The Flying Duck Staying Right at Home

Prahran's The Flying Duck Hotel is set to reopen after its recent refurbishment. Picture: Tom Hussey
Prahran’s The Flying Duck Hotel is set to reopen after its recent refurbishment. Picture: Tom Hussey

The screech of a power saw pierces the silence hanging on Prahran’s still, inner-suburban, Bendigo Street. An angle grinder soon joins in the ever-welcoming call, as men in paint-speckled overalls wade their way between a parked van and the inner confines of a double story, corner building.

Its rendered walls currently a pale, bluey-grey colour almost resemblant of downy plumage, this 19th century hotel is one which has struggled to remain the same.

A balustrade-lined roof reveals its Victorian Italianate architectural genetics, while an arched pediment crowns the front facing corner; raised lettering reading, “Erected 1891.”

While such may suggest that life on this quiet corner might have remained somewhat constant, lower down its dated neon signage subtly mounts a protesting scream, as it scrawls, ‘The Flying Duck”.

Inside, the hotel is momentarily disembowelled – pipes and wires hang from walls and ceilings, carpentry materials cover parts of the floor yet to be torn up and those paint speckled overalls reappear atop a ladder with a paint roller in their wearer’s hand.

But refreshment of the establishment’s ‘cosmetics’ is as much change as The Flying Duck’s newest keepers are looking to sweep through.

“The venue as a pub will stay exactly the same,” Operations Manager Chad De Lany says, endearingly and efficiently referring to the hotel as just ‘the Duck’.

Only last year, The Flying Duck escaped the wrecking ball, as the then title holder was set to partially demolish the hotel to make way for a six-storey, 40 apartment complex.

For its survival, the Duck has more than 300 of its neighbouring residents to thank after they successfully fought to have the Planning Permit scrapped.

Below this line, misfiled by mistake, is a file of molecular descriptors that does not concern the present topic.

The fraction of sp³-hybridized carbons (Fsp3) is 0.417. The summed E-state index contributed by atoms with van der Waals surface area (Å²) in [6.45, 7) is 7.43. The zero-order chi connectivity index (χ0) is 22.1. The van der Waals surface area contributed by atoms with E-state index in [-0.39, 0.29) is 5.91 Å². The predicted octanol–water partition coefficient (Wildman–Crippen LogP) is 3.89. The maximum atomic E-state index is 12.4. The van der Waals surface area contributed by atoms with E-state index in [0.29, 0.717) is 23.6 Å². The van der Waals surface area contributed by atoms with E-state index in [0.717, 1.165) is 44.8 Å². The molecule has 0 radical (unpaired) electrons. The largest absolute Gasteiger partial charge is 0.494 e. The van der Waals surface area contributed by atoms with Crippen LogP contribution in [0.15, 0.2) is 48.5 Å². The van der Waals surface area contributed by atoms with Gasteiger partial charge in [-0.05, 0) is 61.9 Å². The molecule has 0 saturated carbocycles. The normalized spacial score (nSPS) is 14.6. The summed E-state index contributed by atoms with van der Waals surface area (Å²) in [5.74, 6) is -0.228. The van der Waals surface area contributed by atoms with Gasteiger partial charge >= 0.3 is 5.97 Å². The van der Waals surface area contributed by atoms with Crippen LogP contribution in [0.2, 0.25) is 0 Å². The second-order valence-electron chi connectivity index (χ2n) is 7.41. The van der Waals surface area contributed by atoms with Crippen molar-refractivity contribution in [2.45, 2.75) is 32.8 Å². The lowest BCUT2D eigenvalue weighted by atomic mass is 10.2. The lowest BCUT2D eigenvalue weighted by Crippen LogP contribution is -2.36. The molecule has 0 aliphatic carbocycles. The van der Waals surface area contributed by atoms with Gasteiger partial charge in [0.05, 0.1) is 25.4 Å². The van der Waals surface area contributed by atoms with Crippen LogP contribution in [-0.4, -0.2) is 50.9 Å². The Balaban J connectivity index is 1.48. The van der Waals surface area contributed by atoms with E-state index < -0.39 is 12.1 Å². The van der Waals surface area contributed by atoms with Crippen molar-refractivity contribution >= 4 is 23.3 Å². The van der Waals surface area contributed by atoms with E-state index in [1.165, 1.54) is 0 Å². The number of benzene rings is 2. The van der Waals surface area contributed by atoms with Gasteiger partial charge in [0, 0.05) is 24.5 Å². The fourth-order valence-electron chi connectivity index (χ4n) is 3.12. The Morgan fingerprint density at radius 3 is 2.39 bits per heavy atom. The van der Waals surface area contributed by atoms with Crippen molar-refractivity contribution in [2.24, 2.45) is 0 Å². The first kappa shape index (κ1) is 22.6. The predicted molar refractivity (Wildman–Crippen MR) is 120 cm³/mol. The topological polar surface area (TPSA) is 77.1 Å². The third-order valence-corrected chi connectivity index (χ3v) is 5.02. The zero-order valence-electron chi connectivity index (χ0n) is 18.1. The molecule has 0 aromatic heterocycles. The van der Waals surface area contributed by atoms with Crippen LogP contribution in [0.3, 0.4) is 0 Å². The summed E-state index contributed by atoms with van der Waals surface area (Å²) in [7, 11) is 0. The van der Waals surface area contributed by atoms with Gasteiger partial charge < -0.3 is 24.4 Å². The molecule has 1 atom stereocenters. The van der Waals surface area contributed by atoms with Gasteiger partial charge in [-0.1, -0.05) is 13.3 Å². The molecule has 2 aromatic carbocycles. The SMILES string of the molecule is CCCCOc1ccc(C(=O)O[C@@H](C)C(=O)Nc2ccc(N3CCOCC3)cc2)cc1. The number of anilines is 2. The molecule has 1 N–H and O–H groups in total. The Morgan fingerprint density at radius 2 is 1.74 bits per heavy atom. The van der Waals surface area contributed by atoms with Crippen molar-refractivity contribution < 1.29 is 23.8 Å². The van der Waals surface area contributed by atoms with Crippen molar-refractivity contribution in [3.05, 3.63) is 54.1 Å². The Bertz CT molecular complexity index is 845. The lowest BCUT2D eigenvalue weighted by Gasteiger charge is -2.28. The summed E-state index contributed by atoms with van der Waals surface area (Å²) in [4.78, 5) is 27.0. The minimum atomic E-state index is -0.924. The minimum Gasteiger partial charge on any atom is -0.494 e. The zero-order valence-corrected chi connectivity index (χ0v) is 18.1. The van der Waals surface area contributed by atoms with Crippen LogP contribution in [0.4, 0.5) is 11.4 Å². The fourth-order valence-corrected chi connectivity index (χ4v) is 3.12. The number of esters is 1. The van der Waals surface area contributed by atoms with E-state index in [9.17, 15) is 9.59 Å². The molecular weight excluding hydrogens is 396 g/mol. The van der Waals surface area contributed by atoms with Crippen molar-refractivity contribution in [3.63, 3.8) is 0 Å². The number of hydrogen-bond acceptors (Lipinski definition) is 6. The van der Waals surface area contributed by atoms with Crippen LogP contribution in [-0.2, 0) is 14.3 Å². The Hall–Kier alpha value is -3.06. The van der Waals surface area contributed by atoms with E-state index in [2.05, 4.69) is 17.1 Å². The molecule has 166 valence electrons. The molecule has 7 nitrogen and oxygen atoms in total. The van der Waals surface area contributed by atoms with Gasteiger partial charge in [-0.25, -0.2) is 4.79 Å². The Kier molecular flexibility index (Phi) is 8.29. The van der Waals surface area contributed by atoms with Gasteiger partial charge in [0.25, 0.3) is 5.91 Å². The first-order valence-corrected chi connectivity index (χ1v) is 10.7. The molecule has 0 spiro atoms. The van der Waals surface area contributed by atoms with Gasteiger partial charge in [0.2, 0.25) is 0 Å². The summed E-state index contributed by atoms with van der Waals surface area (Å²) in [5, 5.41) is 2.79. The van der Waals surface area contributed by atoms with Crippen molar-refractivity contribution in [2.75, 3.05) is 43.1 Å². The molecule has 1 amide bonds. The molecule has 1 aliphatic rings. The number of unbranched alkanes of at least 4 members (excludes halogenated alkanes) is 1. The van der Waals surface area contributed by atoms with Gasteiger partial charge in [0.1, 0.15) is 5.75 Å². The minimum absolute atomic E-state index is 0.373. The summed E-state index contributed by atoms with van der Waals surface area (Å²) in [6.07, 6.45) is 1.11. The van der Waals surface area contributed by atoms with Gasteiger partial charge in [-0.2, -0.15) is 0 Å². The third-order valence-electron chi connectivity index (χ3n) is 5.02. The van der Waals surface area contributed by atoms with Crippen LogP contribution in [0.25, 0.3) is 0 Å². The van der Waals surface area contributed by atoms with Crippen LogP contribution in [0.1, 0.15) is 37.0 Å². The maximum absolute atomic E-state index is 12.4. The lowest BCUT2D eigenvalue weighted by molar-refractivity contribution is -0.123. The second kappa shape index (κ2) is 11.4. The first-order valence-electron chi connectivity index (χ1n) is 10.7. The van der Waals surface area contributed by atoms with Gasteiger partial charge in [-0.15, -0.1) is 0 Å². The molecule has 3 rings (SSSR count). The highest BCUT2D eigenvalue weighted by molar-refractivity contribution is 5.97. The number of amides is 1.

And for its regeneration: the Zig Inge Group, who paid a sky-high price of almost $4.4 million fighting off overseas and local suitors to take the reigns.

“Everyone’s rapt,” De Lany announces, his voice bouncing as his eyes expand with enthusiasm.

“Numerous people are walking past every day and they’re sticking their head in and everyone’s so happy that it’s still going to be a pub.”

Fitting seamlessly in its immediate environment, it isn’t hard to think why it is that so many fought to have the Duck remain in all its soon-to-be-current glory.

For what ostensibly is one large pile of brick and mortar, the Duck somehow manages to sit softly nestled on its corner, perfectly comfortable, surrounded by Bendigo street’s collection of Victorian and Edwardian homes – some ramshackle and rusting, others meticulously manicured.

This community has not only saved the Duck, but will also be paramount in ensuring that it thrives in its latest incarnation. Or so its operators are hoping.

“Tucked away a little bit, people will feel as though, hopefully, they have a sense of ownership of it, and they’ll use it a lot, “ De Lany explains.

With a large focus on food after redeveloping The Flinders Hotel on the Mornington Peninsula in Victoria’s south, the Zig Inge Group will be hoping to take advantage of the increasingly time-poor lifestyles of those in the inner-suburbs.

“People eat out a lot more now… 20 years ago, it was more that special occasion when people were going out.” De Lany recalls.

“People are time poor; I think that’s the main reason. And living around this area, a lot of people are living in shoeboxes and they haven’t got the space.

“Here, this will, I believe, serve more as a convenience as well.“

With a packed corridor of bars, pubs and restaurants spanning almost the entire length of Prahran’s allotment of Chapel St, some would question the move to sink such a large amount of capital into a pub invisible to the crowds that consistently straddle one of Melbourne’s most popular streets.

It’s here that the Duck’s Operations Manager succinctly taps in to the greater role played by the ‘pub’, while swiping away any notion of a battle for relevance.

“This would be your meeting place.”

Built in 1891 on the grave of The Emu Hotel, the Duck was born in a time when Prahran boasted more than 50 hotels, all serving the immediate community as the epicentre of social life; the meeting place.

Despite a existence where transformation has threatened to be the only constant, the Duck has flown long enough to appreciate that no matter how great the threat of change, some things just stay the same.

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